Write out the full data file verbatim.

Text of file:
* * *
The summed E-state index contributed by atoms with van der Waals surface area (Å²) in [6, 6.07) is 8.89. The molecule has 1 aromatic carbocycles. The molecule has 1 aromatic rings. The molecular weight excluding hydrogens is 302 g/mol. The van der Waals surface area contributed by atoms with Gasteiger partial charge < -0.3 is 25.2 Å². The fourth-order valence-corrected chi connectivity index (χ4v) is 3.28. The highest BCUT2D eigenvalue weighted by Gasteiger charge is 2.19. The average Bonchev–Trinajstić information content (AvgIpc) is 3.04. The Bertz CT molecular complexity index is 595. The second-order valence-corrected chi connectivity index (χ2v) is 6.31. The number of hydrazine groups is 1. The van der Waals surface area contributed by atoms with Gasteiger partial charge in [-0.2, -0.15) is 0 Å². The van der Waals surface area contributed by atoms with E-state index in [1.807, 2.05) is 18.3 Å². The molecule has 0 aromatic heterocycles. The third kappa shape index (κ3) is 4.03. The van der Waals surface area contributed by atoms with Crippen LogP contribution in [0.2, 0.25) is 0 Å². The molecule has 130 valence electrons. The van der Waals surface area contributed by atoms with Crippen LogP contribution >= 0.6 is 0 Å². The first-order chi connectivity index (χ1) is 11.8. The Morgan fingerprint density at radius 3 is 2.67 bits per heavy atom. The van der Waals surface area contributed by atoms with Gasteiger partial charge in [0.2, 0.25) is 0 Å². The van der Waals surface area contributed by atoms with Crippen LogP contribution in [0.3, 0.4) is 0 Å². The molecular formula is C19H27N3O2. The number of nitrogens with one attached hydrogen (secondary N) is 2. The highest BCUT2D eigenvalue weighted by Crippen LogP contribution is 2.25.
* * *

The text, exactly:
The summed E-state index contributed by atoms with van der Waals surface area (Å²) in [6, 6.07) is 8.89. The molecule has 1 aromatic carbocycles. The molecule has 1 aromatic rings. The molecular weight excluding hydrogens is 302 g/mol. The van der Waals surface area contributed by atoms with Gasteiger partial charge < -0.3 is 25.2 Å². The fourth-order valence-corrected chi connectivity index (χ4v) is 3.28. The highest BCUT2D eigenvalue weighted by Gasteiger charge is 2.19. The average Bonchev–Trinajstić information content (AvgIpc) is 3.04. The Bertz CT molecular complexity index is 595. The second-order valence-corrected chi connectivity index (χ2v) is 6.31. The number of hydrazine groups is 1. The van der Waals surface area contributed by atoms with Gasteiger partial charge in [-0.2, -0.15) is 0 Å². The van der Waals surface area contributed by atoms with E-state index in [1.807, 2.05) is 18.3 Å². The molecule has 0 aromatic heterocycles. The third kappa shape index (κ3) is 4.03. The van der Waals surface area contributed by atoms with Crippen LogP contribution in [0.2, 0.25) is 0 Å². The molecule has 130 valence electrons. The van der Waals surface area contributed by atoms with Crippen LogP contribution >= 0.6 is 0 Å². The first-order chi connectivity index (χ1) is 11.8. The Morgan fingerprint density at radius 3 is 2.67 bits per heavy atom. The van der Waals surface area contributed by atoms with Gasteiger partial charge in [0.2, 0.25) is 0 Å². The van der Waals surface area contributed by atoms with Crippen LogP contribution in [0.3, 0.4) is 0 Å². The molecular formula is C19H27N3O2. The number of nitrogens with one attached hydrogen (secondary N) is 2. The highest BCUT2D eigenvalue weighted by Crippen LogP contribution is 2.25.